Ikram Abdulkadir evokes the warmth and nostalgia of old family photographs in her powerful work

The Malmö-based photographer discusses her route into photography and why her sister is her biggest inspiration.

30 November 2020

When Ikram Abdulkadir first started taking pictures on her Dad’s Nokia n95, at the time thinking it had “the craziest camera”, she tells us, it was her family members that provided most of the inspiration. Fast forward a couple of decades later to the present day, and Ikram still finds her family as interesting as she did as a child. “They’re still my favourite subjects,” she tells It’s Nice That, and in this way, the talented photographer we meet today explores such themes of family and its ties throughout her candid visual language.

Born in Nairobi, Ikram and her mother moved to Sweden when she was two years old. She grew up in the Malmö area of Rosengård, a place unfairly described as a no-go zone from time to time. “Growing up I didn’t really have the resources to explore my creativity,” she reflects. And it wasn’t until she was 16 or 17, when Ikram saved enough money to buy her first camera, that she really delved into the medium. It didn’t take her long to realise the wonders that photography can offer, and of course it helped that she possessed an inherent knack for it.

With camera in hand, Ikram began immortalising ephemeral moments that otherwise would have been forgotten about. Much of her work centres on nostalgia, and recreates a similarly warm hearted feeling as looking through old family albums, something she remembers doing fondly as a child. “I loved the vintage photo studio ones the most,” she thinks back, and in the same way, Ikram’s practice to this date projects the same kind of timeless love and joy depicted in family photography.

As Ikram’s photography has developed with time, it is the portrayal of women that continues to hold a particular fascination. Showing these women bathed in natural light, she attempts to immerse the viewer into the composition itself. In turn, creating a unique relationship between the onlooker and the subject in the photograph. Refreshing and intimate, Ikram’s subjects always appear relaxed and at peace, which further magnifies the sense of familiarity between the viewer and image.


Ikram Abdulkadir: We will meet in paradise (Copyright © Ikram Abdulkadir, 2020)

Arguably, it’s a personal touch spurred on by Ikram’s two main inspirations, one of which is Ikram’s younger sister. “She’s everything I wish I was at her age,” she says, “I’ve honestly never met anyone cooler.” Another key inspiration is a young Somali photographer Fadumo whom Ikram admires for her raw and natural aesthetic. “I don’t really know why, but her photos are so mesmerising to me.” Pulling all these creative avenues together, we can appreciate Ikram’s photography for being spontaneous yet highly considered at the same time.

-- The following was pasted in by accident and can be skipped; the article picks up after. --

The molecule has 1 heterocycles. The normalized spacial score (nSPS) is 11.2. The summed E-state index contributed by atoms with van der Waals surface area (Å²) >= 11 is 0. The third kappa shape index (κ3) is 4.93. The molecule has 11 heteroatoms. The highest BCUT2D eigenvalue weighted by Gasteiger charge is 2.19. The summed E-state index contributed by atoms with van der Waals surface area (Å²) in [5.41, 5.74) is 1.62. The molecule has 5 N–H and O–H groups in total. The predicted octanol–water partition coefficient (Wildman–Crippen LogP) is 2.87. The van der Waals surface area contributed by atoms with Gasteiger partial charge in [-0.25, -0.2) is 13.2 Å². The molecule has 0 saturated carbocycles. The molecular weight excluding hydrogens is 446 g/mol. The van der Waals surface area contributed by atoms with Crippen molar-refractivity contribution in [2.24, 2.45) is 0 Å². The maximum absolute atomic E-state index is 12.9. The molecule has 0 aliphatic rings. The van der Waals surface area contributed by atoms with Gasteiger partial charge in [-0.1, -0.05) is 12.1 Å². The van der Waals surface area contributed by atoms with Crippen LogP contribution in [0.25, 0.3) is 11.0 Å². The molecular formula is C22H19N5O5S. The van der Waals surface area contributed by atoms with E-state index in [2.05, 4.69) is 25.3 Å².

She may be at the beginning of her career, but she’s well on her way to making the significant mark on the industry that we reckon she’s more than capable of. Last year, for example, she received a grant from Skånes konstförening to fund her first paid solo exhibition. The annual grant awards a sum of money to a young artist based in Skåne and marked a significant achievement in Ikram’s career thus far as “it was the first time I had the financial means to really create a project and it meant so incredibly much to me.” Curated by “the best curators anyone could ask for,” (shout out to Jari and Anna) the project allowed Ikram to finally see herself as an artist, culminating in the show titled We will meet in paradise which went on display earlier this year.

The show exhibited a series created specifically for it, documenting the experience of being a young Black, Muslim woman in Sweden. Photographing her younger sisters and friends to explore this underrepresented identity, the striking and empowering portraits highlight Ikram’s artistic flair as an emerging photographer. In other work, she’s been commissioned by Styleby Magazine, Sony Music Entertainment and Ozzy, just to name a few. As for the future, she’s currently working on a new issue of Sakina Magazine with Naima Bashir who is also the editor-in-chief of the publication by, and for young Muslim women in Scandinavia.

GalleryIkram Abdulkadir: We will meet in paradise (Copyright © Ikram Abdulkadir, 2020)

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Ikram Abdulkadir: We will meet in paradise (Copyright © Ikram Abdulkadir, 2020)

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About the Author

Jyni Ong

Jyni joined It’s Nice That as an editorial assistant in August 2018 after graduating from The Glasgow School of Art’s Communication Design degree. In March 2019 she became a staff writer and in June 2021, she was made associate editor.

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